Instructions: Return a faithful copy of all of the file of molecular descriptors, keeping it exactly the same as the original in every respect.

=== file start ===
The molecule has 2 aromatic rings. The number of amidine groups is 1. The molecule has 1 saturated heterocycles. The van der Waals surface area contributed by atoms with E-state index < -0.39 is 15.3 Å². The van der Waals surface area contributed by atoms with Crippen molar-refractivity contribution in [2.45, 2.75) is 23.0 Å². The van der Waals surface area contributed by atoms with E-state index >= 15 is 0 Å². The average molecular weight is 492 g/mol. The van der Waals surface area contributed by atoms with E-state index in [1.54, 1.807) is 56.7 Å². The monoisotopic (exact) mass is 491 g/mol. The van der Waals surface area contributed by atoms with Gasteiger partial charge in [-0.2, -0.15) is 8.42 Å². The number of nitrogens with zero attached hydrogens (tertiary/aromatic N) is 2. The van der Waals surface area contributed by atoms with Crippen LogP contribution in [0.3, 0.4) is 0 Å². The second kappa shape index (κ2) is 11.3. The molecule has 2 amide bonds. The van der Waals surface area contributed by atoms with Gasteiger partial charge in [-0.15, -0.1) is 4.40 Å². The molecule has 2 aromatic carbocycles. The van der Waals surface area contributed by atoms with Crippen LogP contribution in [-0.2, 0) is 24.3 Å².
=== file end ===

The molecule has 2 aromatic rings. The number of amidine groups is 1. The molecule has 1 saturated heterocycles. The van der Waals surface area contributed by atoms with E-state index < -0.39 is 15.3 Å². The van der Waals surface area contributed by atoms with Crippen molar-refractivity contribution in [2.45, 2.75) is 23.0 Å². The van der Waals surface area contributed by atoms with E-state index >= 15 is 0 Å². The average molecular weight is 492 g/mol. The van der Waals surface area contributed by atoms with E-state index in [1.54, 1.807) is 56.7 Å². The monoisotopic (exact) mass is 491 g/mol. The van der Waals surface area contributed by atoms with Gasteiger partial charge in [-0.2, -0.15) is 8.42 Å². The number of nitrogens with zero attached hydrogens (tertiary/aromatic N) is 2. The van der Waals surface area contributed by atoms with Crippen LogP contribution in [0.3, 0.4) is 0 Å². The second kappa shape index (κ2) is 11.3. The molecule has 2 amide bonds. The van der Waals surface area contributed by atoms with Gasteiger partial charge in [-0.15, -0.1) is 4.40 Å². The molecule has 2 aromatic carbocycles. The van der Waals surface area contributed by atoms with Crippen LogP contribution in [-0.2, 0) is 24.3 Å².